This article proposes a method to accommodate asymmetric information on farmers' risk preferences in designing voluntary environmental policies. By incorporating stochastic efficiency rules in a mechanism design problem, the government can find incentive-compatible policies by knowing only the general class of risk preferences among farmers. The model also accounts for hidden information on technology types and input use. The method is applied empirically to simulate a pollution control program in New York. Results suggest that participation incentives would be inadequate for many risk-averse producers if the government does not account for the diversity in risk preferences.
Bibliographical noteFunding Information:
Comments from Loren Tauer and two anonymous reviewers are gratefully acknowledged. This research was supported in part by the Cornell University Agricultural Experiment Station federal formula funds, Projects NYC-121444 and 121490, received from Cooperative State Research, Education, and Extension Service, U.S. Department of Agriculture. Any opinions, findings, conclusions, or recommendations expressed in this publication are those of the authors and do not necessarily reflect the view of the U.S. Department of Agriculture. Additional funding was provided by USDA-ERS Cooperative Agreement 43-3-AEM-2-800900 and Hatch Project NY(C) 121444.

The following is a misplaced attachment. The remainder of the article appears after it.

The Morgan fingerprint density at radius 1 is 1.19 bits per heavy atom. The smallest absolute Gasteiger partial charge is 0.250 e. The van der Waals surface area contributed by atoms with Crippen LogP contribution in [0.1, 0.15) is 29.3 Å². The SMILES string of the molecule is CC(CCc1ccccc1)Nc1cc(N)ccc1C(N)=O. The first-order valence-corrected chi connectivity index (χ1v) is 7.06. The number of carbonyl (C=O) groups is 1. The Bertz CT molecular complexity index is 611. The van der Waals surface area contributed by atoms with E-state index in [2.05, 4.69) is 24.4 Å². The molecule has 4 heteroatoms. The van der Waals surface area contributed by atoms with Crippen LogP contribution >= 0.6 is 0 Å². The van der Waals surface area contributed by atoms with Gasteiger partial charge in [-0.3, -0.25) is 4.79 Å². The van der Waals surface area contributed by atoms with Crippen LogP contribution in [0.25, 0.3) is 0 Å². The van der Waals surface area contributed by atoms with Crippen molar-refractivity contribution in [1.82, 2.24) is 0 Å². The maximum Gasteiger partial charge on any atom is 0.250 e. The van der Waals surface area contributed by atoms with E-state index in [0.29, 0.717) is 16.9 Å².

- Asymmetric information
- Mechanism design
- Nonpoint pollution
- Risk preferences